had the rashness of folly as well as of heroism.  A false opinion
conceived of your enemy's weakness proved at last your undoing.  When, in
answer to some reasonable propositions of peace sent to you by the Czar,
you said, "You would come and treat with him at Moscow," he replied very
justly, "That you affected to act like Alexander, but should not find in
him a Darius."  And, doubtless, you ought to have been better acquainted
with the character of that prince.  Had Persia been governed by a Peter
Alexowitz when I made war against it, I should have acted more
cautiously, and not have counted so much on the superiority of my troops
in valour and discipline over an army commanded by a king who was so
capable of instructing them in all they wanted.

_Charles_.--The battle of Narva, won by eight thousand Swedes against
fourscore thousand Muscovites, seemed to authorise my contempt of the
nation and their prince.

_Alexander_.--It happened that their prince was not present in that
battle.  But he had not as yet had the time which was necessary to
instruct his barbarous soldiers.  You gave him that time, and he made so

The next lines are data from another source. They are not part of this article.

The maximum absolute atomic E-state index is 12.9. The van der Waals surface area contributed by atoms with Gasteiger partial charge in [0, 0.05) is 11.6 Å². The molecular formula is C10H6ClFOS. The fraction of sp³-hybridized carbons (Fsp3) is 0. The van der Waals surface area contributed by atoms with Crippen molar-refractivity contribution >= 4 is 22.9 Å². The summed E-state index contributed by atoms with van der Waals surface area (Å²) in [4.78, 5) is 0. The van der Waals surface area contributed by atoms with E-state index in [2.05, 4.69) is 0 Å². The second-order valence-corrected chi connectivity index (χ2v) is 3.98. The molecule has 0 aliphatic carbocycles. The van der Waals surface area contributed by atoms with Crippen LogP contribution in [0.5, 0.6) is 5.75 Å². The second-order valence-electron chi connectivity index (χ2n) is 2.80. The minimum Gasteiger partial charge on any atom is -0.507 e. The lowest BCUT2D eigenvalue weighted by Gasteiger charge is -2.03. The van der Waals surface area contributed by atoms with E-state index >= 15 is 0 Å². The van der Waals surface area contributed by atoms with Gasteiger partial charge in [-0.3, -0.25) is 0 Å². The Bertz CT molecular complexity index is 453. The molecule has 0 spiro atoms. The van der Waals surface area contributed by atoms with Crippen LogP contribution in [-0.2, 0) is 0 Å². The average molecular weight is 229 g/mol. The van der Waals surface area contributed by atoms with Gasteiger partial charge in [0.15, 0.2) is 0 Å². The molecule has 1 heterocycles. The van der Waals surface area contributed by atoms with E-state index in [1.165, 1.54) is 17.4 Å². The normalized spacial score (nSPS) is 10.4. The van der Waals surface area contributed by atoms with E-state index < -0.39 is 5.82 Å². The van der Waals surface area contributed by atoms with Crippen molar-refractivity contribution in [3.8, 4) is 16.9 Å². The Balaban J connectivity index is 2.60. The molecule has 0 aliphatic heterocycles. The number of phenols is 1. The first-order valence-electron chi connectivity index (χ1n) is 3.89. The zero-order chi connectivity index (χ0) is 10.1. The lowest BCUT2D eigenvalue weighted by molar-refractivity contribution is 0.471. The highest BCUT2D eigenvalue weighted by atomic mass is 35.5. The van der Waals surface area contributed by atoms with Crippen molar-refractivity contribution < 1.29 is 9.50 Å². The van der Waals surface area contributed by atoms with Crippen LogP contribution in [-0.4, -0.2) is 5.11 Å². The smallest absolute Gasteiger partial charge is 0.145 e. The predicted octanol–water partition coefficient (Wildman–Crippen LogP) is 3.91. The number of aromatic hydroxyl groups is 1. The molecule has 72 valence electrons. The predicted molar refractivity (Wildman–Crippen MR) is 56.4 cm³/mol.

good a use of it that you found at Pultowa the Muscovites become a
different nation.  If you had followed the blow you gave them at Narva,
and marched directly to Moscow, you might have destroyed their Hercules
in his cradle.  But you suffered him to grow till his strength was
mature, and then acted as if he had been still in his childhood.

_Charles_.--I must confess you excelled me in conduct, in policy, and in
true magnanimity.  But my liberality was not inferior to yours; and
neither you nor any mortal ever surpassed me in the enthusiasm of
courage.  I was also free from those vices which sullied your character.
I never was drunk; I killed no friend in the riot of a feast; I fired no
palace at the instigation of a harlot.

_Alexander_.--It may perhaps be admitted, as some excuse for my
drunkenness, that the Persians esteemed it an excellence in their kings
to be able to drink a great quantity of wine, and the Macedonians were
far from thinking it a dishonour.  But you were as frantic and as cruel
when sober as I was when drunk.  You were sober when you resolved to
continue in Turkey against the will of your host, the Grand Signor.  You